They’re not.

But managers of smart people often aren’t qualified to do these essential management tasks. Setting direction, marshaling resources, and evaluating results depend on understanding practice. This is where managers struggle. In a world of manual tasks and procedural paperwork, managers could be expected to have a good grasp of how the work was and should be done. Managers understood practice. Thus, they were qualified to manage it.

We no longer live in that world.

In a world of knowledge work, it is knowledge workers—the smart people—who best understand practice. In this world, Tom’s strategy is a safe and responsible one; if you don’t know how to do what you manage, you’re well advised to resist the urge to meddle.

“First, do no harm” is commendable but not the same advice as “do nothing.” Setting direction, marshaling resources, and evaluating results depend on understanding practice. But understanding practice tells us nothing about whether that practice is advancing the goals of the organization. Practice is anchored in where we are; we also need to know where we would like to go.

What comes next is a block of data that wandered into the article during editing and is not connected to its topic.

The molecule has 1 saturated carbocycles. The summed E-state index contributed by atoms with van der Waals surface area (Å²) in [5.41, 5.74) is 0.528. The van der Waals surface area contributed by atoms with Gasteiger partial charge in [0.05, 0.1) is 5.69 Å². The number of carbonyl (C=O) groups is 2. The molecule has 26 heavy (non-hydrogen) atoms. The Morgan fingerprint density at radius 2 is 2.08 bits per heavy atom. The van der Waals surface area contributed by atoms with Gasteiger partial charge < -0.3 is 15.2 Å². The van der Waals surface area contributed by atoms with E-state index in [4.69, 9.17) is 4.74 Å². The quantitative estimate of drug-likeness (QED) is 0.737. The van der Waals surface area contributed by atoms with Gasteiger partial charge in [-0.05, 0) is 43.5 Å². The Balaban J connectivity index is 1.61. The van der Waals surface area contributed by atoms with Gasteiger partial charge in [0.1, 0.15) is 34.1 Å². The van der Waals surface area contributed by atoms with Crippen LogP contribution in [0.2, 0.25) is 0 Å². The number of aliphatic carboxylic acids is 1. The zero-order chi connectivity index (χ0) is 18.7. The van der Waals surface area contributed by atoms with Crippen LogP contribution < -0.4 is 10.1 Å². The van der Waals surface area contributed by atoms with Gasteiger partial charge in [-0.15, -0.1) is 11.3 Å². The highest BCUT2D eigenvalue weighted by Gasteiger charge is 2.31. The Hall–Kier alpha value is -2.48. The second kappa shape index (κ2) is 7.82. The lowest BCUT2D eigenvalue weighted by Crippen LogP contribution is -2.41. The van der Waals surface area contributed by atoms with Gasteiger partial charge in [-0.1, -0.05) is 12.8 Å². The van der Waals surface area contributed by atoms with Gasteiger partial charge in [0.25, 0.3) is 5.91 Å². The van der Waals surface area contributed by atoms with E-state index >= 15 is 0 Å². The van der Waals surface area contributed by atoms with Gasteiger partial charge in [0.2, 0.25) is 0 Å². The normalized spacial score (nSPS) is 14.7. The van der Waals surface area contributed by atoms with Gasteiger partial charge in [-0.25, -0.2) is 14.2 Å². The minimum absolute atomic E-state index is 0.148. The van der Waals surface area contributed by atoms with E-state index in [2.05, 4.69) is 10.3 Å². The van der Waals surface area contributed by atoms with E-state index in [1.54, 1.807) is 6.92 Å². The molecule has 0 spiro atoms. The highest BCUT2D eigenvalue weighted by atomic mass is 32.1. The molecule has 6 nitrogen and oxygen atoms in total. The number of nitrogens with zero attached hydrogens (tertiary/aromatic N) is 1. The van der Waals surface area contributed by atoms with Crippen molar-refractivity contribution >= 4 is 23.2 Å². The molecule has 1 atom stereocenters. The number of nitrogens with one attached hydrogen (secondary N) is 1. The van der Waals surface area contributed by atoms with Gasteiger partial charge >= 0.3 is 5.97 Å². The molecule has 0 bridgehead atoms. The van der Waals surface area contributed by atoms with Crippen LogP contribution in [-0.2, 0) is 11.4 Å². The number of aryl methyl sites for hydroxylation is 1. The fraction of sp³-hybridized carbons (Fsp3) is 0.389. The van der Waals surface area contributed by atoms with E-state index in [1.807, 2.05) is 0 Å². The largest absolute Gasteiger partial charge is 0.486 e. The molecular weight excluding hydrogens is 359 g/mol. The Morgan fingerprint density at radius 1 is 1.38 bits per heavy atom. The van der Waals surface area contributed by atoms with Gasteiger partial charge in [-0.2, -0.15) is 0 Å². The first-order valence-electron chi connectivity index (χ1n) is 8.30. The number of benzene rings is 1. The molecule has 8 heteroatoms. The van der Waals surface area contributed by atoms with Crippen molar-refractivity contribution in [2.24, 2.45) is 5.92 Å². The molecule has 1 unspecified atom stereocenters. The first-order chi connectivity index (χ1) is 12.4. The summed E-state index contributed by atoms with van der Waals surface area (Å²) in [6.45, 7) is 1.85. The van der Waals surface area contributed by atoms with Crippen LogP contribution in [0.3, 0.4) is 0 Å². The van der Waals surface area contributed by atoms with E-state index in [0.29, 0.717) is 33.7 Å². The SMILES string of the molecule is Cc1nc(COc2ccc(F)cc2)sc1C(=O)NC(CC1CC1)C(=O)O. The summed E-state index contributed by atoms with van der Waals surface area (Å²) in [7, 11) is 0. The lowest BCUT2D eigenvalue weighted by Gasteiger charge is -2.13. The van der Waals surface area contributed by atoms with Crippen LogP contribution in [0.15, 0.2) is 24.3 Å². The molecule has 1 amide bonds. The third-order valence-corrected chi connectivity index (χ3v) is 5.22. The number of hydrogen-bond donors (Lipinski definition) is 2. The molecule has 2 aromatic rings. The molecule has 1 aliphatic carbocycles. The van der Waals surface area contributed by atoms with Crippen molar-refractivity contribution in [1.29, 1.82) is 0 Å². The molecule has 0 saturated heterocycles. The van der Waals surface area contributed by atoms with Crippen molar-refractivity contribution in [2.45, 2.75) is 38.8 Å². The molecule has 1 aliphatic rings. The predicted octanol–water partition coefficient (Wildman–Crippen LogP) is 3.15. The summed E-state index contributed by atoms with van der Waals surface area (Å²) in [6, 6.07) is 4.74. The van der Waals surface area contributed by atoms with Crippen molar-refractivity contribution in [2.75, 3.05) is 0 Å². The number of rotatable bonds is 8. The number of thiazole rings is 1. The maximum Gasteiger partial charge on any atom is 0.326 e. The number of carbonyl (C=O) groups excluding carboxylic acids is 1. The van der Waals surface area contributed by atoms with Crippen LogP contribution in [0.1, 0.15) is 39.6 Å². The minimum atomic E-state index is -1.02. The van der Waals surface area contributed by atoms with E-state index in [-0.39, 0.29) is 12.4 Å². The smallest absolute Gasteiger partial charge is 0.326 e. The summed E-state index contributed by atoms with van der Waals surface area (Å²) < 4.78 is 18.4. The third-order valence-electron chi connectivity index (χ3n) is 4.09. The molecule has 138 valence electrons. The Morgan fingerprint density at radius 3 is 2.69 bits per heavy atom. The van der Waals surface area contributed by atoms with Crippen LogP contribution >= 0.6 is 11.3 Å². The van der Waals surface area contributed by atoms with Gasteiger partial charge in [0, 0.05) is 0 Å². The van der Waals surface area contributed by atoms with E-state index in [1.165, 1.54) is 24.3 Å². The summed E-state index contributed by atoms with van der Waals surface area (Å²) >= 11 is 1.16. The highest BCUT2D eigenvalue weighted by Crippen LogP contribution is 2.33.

Blending these perspectives implies that managing smart people requires a collaborative effort. Smart people provide sense-making of where we have been. Managers provide insights on desirable places to go. Smart people and managers jointly develop the maps and plans that connect the two.

It is not yet clear to me how this collaboration should play out in practice.

Smart people must be able to articulate what they do for those who can’t be expected to know as much as the smart people do about their domains. This places a responsibility on smart people to be able to educate others—particularly managers—about the point and promise of their expertise. Smart people who can’t, or won’t, explain how their expertise matters do a disservice to their organizations.